These prompts will center on passages from texts we’ve read and discussed since the midterm. Each prompt will direct your attention to a particular aspect of the texts in question, and you will produce a response. Be especially careful to spend your time analyzing rather than describing, with your interpretive claims and the evidence you select to support them most influential in my reception of your responses. Be careful, too, to respond fully to the prompt.
PART II: Cumulative
You will write one longer essay, in response to 1 of 3 prompts. The prompts will require you to consider ideas that were encountered and generated in the second half of the semester with texts and ideas from the first half of it. This essay will be worth 34% of the exam grade
The texts covered by the first part of the exam are:
Marie de France, “Bisclavret” [OAKS]
Gerald of Wales, The Topography of Ireland, Author’s first and second prefaces (pp. 1-6) and Distinction II, chapter XIX (pp. 44-47) [OAKS]
Howie, “The Edge of Enclosure” (pp. 22-23: the Old French life of Jehan Paulus) [OAKS]
William of Palerne
Julian of Norwich, Showings (chapters 1-12, 25, 27-39, 45-52, 57)
Margery Kempe, Book of Margery Kempe (pages vii-xxii; chapters 1-40, 63-66, 72-74, 79-82)
Bynum interview [OAKS]
Bynum Introduction [OAKS]
Hayles, “After Shocks: Posthuman Ambivalence” (OAKS)
Akbari, “Becoming Human” (OAKS)
Shaw, “Embodiment and the Human Form, Dante through Tomorrow” (OAKS)
Bynum ch. 4 [OAKS]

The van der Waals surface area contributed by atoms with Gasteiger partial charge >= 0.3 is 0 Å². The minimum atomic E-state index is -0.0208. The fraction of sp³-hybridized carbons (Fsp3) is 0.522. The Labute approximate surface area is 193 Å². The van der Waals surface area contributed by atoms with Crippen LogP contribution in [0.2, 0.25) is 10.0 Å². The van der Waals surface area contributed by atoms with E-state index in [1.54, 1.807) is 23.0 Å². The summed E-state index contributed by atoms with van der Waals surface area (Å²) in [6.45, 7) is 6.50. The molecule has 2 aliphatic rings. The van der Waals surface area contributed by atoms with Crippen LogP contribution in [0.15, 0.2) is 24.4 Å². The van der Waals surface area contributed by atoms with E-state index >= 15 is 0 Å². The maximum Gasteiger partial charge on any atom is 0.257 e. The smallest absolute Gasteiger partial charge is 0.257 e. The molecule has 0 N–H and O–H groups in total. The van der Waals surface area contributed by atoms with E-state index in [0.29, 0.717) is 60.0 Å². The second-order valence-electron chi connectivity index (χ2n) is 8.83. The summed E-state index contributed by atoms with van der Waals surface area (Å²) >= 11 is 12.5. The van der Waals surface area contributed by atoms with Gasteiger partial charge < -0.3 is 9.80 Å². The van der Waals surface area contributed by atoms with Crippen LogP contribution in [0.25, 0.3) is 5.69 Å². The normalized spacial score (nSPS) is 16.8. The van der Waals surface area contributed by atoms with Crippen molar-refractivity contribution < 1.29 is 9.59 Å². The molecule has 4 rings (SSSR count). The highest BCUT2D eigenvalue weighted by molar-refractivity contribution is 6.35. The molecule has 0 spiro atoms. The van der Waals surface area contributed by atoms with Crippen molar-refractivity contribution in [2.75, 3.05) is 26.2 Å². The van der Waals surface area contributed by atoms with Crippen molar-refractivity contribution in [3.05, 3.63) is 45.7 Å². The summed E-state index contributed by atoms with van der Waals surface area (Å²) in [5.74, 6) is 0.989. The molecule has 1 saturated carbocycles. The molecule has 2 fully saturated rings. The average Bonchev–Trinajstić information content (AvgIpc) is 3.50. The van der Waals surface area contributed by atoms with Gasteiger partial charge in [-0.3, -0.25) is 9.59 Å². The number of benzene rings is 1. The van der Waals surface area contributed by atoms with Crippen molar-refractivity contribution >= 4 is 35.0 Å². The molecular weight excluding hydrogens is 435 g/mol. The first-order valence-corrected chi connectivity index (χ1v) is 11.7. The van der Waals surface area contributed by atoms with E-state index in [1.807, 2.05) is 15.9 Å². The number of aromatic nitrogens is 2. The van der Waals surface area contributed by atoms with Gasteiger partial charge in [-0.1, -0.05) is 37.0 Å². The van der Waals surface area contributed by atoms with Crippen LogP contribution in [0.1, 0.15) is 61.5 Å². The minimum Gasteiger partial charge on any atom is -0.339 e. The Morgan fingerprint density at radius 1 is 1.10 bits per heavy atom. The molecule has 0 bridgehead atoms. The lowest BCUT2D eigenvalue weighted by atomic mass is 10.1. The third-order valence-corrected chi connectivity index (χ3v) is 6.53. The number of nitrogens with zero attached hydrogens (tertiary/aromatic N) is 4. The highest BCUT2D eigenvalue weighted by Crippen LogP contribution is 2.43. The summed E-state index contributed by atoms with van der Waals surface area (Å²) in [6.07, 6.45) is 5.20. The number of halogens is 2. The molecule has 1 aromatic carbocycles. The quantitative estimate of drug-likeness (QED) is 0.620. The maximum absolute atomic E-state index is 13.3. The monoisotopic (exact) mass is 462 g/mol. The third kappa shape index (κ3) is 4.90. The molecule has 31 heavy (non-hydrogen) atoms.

Nuth (Julian book pp. 176-90)
Beckwith (Margery book pp. 284-88)
Bynum (Margery book pp. 288-99)
The texts covered by the second part are those listed above as well as the following:
Egan, “Learning to Be Me”
Winterson, Stone Gods
Atwood, Oryx & Crake
Ishiguro, Never Let Me Go
Hayles: Prologue and chapters 1, 2, 4, 6, 7, 8. 9, 11
Davis, “If the Human is Finished, What Comes Next?”
Winner, “Are Humans Obsolete?”
Graham: Introduction and chapters 1, 2, 5, 10
Miah, “A Critical History of Posthumanism”
Damasio, chapter 1
During the exam, you will be able to refer to notes and to books. You will have more time than you did during the midterm, but even so, before the exam you should familiarize yourself with the texts, especially the ones for Part I of the exam.
As you will recall, the prompts will encourage you to put the imaginative and the critical texts in conversation (rather than having a whole prompt on a single imaginative text alone or a single critical text). You will be best prepared for that if you do some thinking, before the exam, about how particular critical texts and imaginative texts could be usefully put together, in terms of their discussions of the key concepts of the course.
Don’t forget about the class resource of the Review of the Week, which you’ll conveniently find archived on the course blog.
**An extra credit opportunity exists to earn up to 5 extra points on your final exam grade by posting to the blog a question you would like to see on the exam itself. The question could be for either Part 1 (section 1 or section 2) or Part 2 of the final. To get full credit, you need to indicate which section of the exam it would best suit. These are due Sunday, April 29 at 11pm.**